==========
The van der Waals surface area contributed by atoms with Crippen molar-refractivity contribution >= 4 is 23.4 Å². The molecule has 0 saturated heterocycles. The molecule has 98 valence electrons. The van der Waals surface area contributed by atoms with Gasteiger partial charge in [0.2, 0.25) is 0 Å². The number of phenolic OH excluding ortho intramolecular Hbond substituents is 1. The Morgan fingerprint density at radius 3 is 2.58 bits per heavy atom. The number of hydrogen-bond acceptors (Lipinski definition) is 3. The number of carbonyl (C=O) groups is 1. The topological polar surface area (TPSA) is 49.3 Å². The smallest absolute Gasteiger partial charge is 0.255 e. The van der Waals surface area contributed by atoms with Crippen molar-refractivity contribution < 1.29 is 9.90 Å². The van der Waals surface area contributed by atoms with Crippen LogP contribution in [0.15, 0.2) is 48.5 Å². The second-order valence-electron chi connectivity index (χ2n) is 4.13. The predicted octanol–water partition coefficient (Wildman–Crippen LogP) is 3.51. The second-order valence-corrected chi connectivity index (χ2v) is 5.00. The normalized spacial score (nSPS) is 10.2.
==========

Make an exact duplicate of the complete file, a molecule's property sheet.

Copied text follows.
The van der Waals surface area contributed by atoms with Crippen molar-refractivity contribution >= 4 is 23.4 Å². The molecule has 0 saturated heterocycles. The molecule has 98 valence electrons. The van der Waals surface area contributed by atoms with Gasteiger partial charge in [0.2, 0.25) is 0 Å². The number of phenolic OH excluding ortho intramolecular Hbond substituents is 1. The Morgan fingerprint density at radius 3 is 2.58 bits per heavy atom. The number of hydrogen-bond acceptors (Lipinski definition) is 3. The number of carbonyl (C=O) groups is 1. The topological polar surface area (TPSA) is 49.3 Å². The smallest absolute Gasteiger partial charge is 0.255 e. The van der Waals surface area contributed by atoms with Crippen molar-refractivity contribution < 1.29 is 9.90 Å². The van der Waals surface area contributed by atoms with Crippen LogP contribution in [0.15, 0.2) is 48.5 Å². The second-order valence-electron chi connectivity index (χ2n) is 4.13. The predicted octanol–water partition coefficient (Wildman–Crippen LogP) is 3.51. The second-order valence-corrected chi connectivity index (χ2v) is 5.00. The normalized spacial score (nSPS) is 10.2.